Dogs and cats 'passing on antibiotic resistance to owners'

Role of companion animals as potential reservoirs of antimicrobial-resistant bacteria is a growing concern

Dogs may be man's best friend but they are on good terms with antimicrobial-resistant bacteria too. PA

Healthy pet dogs and cats could be passing on antibiotic-resistant bacteria as well as genes that play a key role in bacterial resistance to their owners, a joint Portuguese-UK study suggests.

The role of companion animals as potential reservoirs of antimicrobial-resistant bacteria is a growing concern worldwide. Escherichia coli (E. coli) bacteria are common in the intestines of healthy people and animals.

There are a number of different types and, while the majority are harmless, some can cause serious food poisoning and life-threatening infections, including blood poisoning, with more than 40,000 cases each year in England alone.

Particularly important are infections caused by highly resistant strains with ESBL and AmpC-producing Enterobacteriaceae (AmpC-E) and Carbapenemase-producing Enterobacterales (CPE), which are resistant to multiple antibiotics including penicillin and cephalosporins.

The health of companion animals was evaluated by vets at the Small Animal Veterinary Teaching Hospital at the University of Lisbon and the Royal Veterinary College Small Animal Veterinary Referral Service.

Only animals and their owners who had not experienced bacterial infections or taken antibiotics in the three months prior to the start of the study were recruited.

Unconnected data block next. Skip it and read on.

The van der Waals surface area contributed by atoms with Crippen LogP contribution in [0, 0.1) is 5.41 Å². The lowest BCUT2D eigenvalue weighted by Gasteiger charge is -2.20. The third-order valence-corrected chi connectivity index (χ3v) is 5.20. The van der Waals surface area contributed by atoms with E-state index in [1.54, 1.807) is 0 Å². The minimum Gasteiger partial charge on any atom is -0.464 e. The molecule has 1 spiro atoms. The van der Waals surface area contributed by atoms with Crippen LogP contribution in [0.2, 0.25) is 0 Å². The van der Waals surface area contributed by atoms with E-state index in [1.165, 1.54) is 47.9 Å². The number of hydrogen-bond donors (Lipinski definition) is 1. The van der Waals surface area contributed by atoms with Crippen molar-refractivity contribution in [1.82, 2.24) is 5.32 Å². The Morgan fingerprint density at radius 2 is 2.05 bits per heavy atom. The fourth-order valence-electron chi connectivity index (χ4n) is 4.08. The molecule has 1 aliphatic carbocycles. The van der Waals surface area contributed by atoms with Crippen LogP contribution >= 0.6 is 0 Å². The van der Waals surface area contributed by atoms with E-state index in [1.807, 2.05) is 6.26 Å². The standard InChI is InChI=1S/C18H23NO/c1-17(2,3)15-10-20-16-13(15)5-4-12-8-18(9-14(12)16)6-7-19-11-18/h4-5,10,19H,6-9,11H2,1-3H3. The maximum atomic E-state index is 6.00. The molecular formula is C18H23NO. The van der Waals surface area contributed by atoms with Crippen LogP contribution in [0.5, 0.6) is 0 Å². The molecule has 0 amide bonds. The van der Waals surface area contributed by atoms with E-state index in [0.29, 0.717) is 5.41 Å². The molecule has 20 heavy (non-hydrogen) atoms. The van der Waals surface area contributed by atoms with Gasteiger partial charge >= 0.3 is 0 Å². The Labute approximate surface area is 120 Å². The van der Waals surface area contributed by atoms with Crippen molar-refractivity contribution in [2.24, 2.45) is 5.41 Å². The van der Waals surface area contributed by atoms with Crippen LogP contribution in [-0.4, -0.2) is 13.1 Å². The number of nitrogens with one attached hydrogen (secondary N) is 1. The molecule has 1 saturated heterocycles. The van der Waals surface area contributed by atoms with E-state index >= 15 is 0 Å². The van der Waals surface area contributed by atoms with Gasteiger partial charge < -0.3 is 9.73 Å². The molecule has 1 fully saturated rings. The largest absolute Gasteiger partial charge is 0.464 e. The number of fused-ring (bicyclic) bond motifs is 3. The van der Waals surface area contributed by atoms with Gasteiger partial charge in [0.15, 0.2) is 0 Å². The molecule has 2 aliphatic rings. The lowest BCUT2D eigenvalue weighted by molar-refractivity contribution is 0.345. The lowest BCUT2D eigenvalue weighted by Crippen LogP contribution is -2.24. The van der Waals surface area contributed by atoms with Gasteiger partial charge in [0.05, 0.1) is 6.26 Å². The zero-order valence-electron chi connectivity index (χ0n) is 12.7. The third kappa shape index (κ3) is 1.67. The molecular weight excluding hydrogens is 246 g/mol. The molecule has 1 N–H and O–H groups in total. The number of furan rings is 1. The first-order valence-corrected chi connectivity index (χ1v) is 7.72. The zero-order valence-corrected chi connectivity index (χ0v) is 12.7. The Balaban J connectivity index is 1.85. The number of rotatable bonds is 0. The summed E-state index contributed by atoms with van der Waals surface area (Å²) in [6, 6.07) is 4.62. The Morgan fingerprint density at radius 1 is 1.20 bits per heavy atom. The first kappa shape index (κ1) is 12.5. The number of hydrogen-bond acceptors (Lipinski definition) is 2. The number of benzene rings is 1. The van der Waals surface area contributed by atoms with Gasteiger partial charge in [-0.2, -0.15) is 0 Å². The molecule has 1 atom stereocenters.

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Even before the Covid-19 pandemic, antibiotic resistance was one of the biggest threats to public health
Dr Juliana Menezes, University of Lisbon

Stool samples were collected from 58 healthy people and the 18 cats and 40 dogs that lived with them from 41 households in Portugal, and from 56 healthy people and 45 dogs from 42 households in the UK.

Samples were collected at monthly intervals for four months, and genetic sequencing was used to identify both the species of bacteria in each sample and the presence of drug resistance genes.

“Even before the Covid-19 pandemic, antibiotic resistance was one of the biggest threats to public health because it can make conditions like pneumonia, sepsis, urinary tract and wound infections untreatable," said Dr Juliana Menezes from the University of Lisbon.

"Although the level of sharing from the households we have studied is low, healthy carriers can shed bacteria into their environment for months, and they can be a source of infection for other more vulnerable people and animals such as the elderly and pregnant women.

"Our findings reinforce the need for people to practice good hygiene around their pets and to reduce the use of unnecessary antibiotics in companion animals and people."

The research will be presented at the European Congress of Clinical Microbiology & Infectious Diseases in Lisbon later this month.

Updated: April 05, 2022, 10:01 PM
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